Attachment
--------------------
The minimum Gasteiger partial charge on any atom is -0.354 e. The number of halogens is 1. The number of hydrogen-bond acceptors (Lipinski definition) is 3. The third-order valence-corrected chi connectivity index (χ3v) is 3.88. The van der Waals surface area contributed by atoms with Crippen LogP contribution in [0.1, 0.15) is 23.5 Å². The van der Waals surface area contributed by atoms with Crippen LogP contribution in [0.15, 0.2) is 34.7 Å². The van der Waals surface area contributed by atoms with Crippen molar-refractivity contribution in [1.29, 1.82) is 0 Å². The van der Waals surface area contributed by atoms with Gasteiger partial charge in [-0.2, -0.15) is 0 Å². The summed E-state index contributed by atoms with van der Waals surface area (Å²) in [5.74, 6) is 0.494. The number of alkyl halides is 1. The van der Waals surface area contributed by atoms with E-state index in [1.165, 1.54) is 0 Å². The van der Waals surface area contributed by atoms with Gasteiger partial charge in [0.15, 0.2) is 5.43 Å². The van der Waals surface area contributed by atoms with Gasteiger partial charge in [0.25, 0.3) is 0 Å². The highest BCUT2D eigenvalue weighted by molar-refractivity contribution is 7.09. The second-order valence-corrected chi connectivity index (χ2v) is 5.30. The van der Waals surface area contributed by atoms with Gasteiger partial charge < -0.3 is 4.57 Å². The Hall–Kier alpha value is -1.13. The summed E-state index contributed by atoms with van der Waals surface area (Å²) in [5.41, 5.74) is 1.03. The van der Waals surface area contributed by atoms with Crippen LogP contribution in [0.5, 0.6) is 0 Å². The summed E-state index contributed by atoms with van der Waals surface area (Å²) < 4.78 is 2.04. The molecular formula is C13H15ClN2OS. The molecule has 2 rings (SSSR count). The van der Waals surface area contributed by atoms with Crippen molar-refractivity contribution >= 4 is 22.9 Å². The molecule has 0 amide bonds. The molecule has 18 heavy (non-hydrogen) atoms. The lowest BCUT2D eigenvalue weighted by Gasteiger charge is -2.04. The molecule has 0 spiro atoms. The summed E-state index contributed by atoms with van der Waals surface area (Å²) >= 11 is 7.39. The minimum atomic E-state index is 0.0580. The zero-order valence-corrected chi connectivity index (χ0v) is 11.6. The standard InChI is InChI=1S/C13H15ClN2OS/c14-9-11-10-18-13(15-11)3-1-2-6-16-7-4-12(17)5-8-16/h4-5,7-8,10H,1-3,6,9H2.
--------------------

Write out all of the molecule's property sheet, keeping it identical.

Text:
The minimum Gasteiger partial charge on any atom is -0.354 e. The number of halogens is 1. The number of hydrogen-bond acceptors (Lipinski definition) is 3. The third-order valence-corrected chi connectivity index (χ3v) is 3.88. The van der Waals surface area contributed by atoms with Crippen LogP contribution in [0.1, 0.15) is 23.5 Å². The van der Waals surface area contributed by atoms with Crippen LogP contribution in [0.15, 0.2) is 34.7 Å². The van der Waals surface area contributed by atoms with Crippen molar-refractivity contribution in [1.29, 1.82) is 0 Å². The van der Waals surface area contributed by atoms with Gasteiger partial charge in [-0.2, -0.15) is 0 Å². The summed E-state index contributed by atoms with van der Waals surface area (Å²) in [5.74, 6) is 0.494. The number of alkyl halides is 1. The van der Waals surface area contributed by atoms with E-state index in [1.165, 1.54) is 0 Å². The van der Waals surface area contributed by atoms with Gasteiger partial charge in [0.15, 0.2) is 5.43 Å². The van der Waals surface area contributed by atoms with Gasteiger partial charge in [0.25, 0.3) is 0 Å². The highest BCUT2D eigenvalue weighted by molar-refractivity contribution is 7.09. The second-order valence-corrected chi connectivity index (χ2v) is 5.30. The van der Waals surface area contributed by atoms with Gasteiger partial charge < -0.3 is 4.57 Å². The Hall–Kier alpha value is -1.13. The summed E-state index contributed by atoms with van der Waals surface area (Å²) in [5.41, 5.74) is 1.03. The van der Waals surface area contributed by atoms with Crippen LogP contribution in [0.5, 0.6) is 0 Å². The summed E-state index contributed by atoms with van der Waals surface area (Å²) < 4.78 is 2.04. The molecular formula is C13H15ClN2OS. The molecule has 2 rings (SSSR count). The van der Waals surface area contributed by atoms with Crippen molar-refractivity contribution >= 4 is 22.9 Å². The molecule has 0 amide bonds. The molecule has 18 heavy (non-hydrogen) atoms. The lowest BCUT2D eigenvalue weighted by Gasteiger charge is -2.04. The molecule has 0 spiro atoms. The summed E-state index contributed by atoms with van der Waals surface area (Å²) >= 11 is 7.39. The minimum atomic E-state index is 0.0580. The zero-order valence-corrected chi connectivity index (χ0v) is 11.6. The standard InChI is InChI=1S/C13H15ClN2OS/c14-9-11-10-18-13(15-11)3-1-2-6-16-7-4-12(17)5-8-16/h4-5,7-8,10H,1-3,6,9H2.